A couple weeks ago Clancy and I went out for a pizza and ended up at an art exhibit that was on the first floor of the second floor restaurant. The artist was absolutely amazing. His paintings centered on the western landscape. What initially was going to be a quick passthrough ended up with us looking at every framed painting as well as looking through the book. Naturally, we caught the attention of the guy manning the exhibit. He was gentle and charismatic with his sales technique. We told him rather honestly that we did love the paintings but that we were not at a time in our lives where would could afford such things.

As we left, we noted that he probably didn’t believe us. Salespeople notice things and Clancy’s engagement and wedding ring were undoubtedly among them. The wedding ring has over a dozen not-big-but-not-tiny diamonds on it. The engagement ring has three larger diamonds and a few specks of ones on either side. I don’t know how many there are total. It was not what I had in mind with Julie years before. It was, in fact, something I think she would have really approved of.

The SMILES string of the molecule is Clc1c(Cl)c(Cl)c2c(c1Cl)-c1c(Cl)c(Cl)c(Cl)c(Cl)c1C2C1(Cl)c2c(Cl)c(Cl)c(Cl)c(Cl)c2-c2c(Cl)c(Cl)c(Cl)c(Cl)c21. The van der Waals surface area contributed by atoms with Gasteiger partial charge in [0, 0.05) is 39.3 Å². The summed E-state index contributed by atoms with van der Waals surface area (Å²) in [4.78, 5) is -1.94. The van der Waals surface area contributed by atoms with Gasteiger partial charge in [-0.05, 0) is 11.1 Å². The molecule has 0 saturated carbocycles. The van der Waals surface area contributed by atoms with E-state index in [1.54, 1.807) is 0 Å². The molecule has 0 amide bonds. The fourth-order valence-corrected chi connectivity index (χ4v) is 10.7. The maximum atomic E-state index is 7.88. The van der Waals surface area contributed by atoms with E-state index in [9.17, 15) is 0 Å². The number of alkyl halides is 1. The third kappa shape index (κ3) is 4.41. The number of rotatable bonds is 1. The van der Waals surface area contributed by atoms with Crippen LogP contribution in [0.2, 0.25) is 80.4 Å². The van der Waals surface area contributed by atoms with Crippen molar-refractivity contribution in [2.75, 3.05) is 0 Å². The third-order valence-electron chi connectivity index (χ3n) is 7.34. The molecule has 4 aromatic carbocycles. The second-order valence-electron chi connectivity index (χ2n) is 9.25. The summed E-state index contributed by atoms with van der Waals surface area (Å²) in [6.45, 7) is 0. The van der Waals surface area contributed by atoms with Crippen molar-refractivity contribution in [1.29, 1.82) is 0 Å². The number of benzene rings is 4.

Being the wonderful woman that I married, Clancy cares less about the diamonds than about the family history. She, like myself, is less than impressed with some of the flashier rings in today’s style. Luckily the diamonds are set low and are therefore unobtrusive. But they sparkle and even low-key Clancy kind of gets a kick out of that.

I take Julie at her word that she would have graciously accepted any ring that I had to offer. Even so, it’s a bit funny that had I saw the ring I never would have asked the question which had the answer that put me ill-at-ease.

Category: Coffeehouse